Lockdown Part 2

Imagine there’s a lockdown – and nobody cares.

Kyoto has been on its second Covid19 lockdown since January 13 and will remain so until February 7, unless the infections keep occurring on the same level of course. And, given how things have changed from the first lockdown, I wouldn’t be suprised if we we’re supposed to stay at home for longer. And the reason is:

Nobody actually is at home, despite the lockdown. I had to go to Kyoto Station last Saturday, and yes, the city was much quieter than usual. Part of it was surely the rainy weather, and part of it is surely the complete lack of tourists, foreign and domestic. Still, all the surviving shops were open this time, neither the streets nor public transport are completely deserted and museums, shrines, and temples have shortened business hours at best. The only thing where you notice something unusual is that the streets get much more quiet from 7 pm because restaurants are closing early.

This is a far cry from the eerie emptiness Kyoto experienced last spring during the first lockdown. To be fair, since then, many measures have been adopted to keep people safe, like compulsory wearing of masks inside buildings, social distance enforced with markers on the floor and plastic dividers on tables, fewer seats in restaurants, bottles of disinfectant everywhere… It took time to implement these and since people mostly adhere to the rules, I can see that most of them feel safe. I for sure do.

But while I am happy that I can keep up most of my routine and go out, I do sometimes wonder about other people and their train of thought. Last week, when I was meeting one of my students, there was a group of elderly people that I had seen before. They meet and chat and generally have a good time. This time, they were sitting at the table next to ours. At first there were only two old guys, but then more and more people would come.

Since the table was small, once there were six people, they were beginning to encroach on our space. And that’s when I got really annoyed. These were all old people, 65+, eating, drinking, laughing as nothing was amiss, no social distancing (although they did wear masks). I get it: I didn’t like to be shut up at home all day either. But YOU old people are exactly the reason why we’re shutting half of the country down. I’m not the one who has a big risk of getting seriously sick, YOU are. You silly old people need to stay home and find another way for your group therapy sessions. It’s only for four weeks while we’re in lockdown, that can’t be that difficult?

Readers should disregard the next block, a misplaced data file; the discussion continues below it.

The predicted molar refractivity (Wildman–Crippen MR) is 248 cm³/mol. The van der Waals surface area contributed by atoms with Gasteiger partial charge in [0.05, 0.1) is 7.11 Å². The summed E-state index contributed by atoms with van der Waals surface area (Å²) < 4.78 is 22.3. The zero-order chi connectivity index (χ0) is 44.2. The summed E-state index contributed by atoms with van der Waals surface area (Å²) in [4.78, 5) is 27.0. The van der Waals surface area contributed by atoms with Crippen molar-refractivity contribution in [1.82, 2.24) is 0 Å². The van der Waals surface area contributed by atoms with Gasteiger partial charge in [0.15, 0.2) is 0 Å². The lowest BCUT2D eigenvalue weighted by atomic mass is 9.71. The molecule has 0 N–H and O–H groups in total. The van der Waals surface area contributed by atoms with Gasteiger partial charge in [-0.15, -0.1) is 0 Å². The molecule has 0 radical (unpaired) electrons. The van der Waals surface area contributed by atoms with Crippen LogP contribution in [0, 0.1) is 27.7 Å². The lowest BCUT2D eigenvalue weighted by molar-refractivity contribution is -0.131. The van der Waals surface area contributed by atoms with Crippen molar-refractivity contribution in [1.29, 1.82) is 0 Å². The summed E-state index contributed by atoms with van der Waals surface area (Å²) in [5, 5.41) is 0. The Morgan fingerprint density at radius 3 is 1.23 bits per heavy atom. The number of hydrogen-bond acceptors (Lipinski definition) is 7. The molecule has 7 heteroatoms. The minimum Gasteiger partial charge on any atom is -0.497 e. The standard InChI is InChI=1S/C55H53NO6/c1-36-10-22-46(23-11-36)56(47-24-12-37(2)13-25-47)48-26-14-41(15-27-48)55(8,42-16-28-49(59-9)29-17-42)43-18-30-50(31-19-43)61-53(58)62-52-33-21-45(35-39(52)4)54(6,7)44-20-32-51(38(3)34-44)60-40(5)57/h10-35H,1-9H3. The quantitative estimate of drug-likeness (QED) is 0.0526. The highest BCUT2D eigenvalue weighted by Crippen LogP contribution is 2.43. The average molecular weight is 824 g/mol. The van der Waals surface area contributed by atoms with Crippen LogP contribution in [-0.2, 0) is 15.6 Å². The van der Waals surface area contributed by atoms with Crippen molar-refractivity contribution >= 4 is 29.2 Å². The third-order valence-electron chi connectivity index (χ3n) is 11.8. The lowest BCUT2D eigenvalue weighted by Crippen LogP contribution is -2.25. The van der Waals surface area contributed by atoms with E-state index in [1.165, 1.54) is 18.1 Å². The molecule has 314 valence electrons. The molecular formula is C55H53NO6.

In the end, my student and I changed tables and topics. But seriously, how can you tell young people to put their lives on hold so that old people don’t get sick when these same old people couldn’t care less about it? I feel this kind of respect and taking care of each other should go both ways. But if it’s not even working in Japan, I don’t see much light for the rest of the planet.

Sweet Day

A week or so before Christmas, I took a day off to go to a museum and to run a few errands in town. It was rather cold and my leg was hurting in the morning already, so I took public transport. That means that on walking to the different stops, I can take a look at places I usually notice only in passing, if at all.

The first thing I saw when I walked from the museum to the subway was the “Hofbaeckerei Edegger-Tax”. Not the real one of course, that one’s in Graz, but its little brother in Kyoto. Even though it was too early for cake, I had to check out the first Austrian bakery I had come across in Japan. Sadly, they were closed, but I got a word in with the owner – German words to boot! And when I asked him if he could make REAL Sachertorte, he gave me a piece as a present, complete with whipped cream. It’s a bit far from my place for daily visits (which may be a good thing after all) but a friend of mine lives nearby and I already promised to be back. What a find!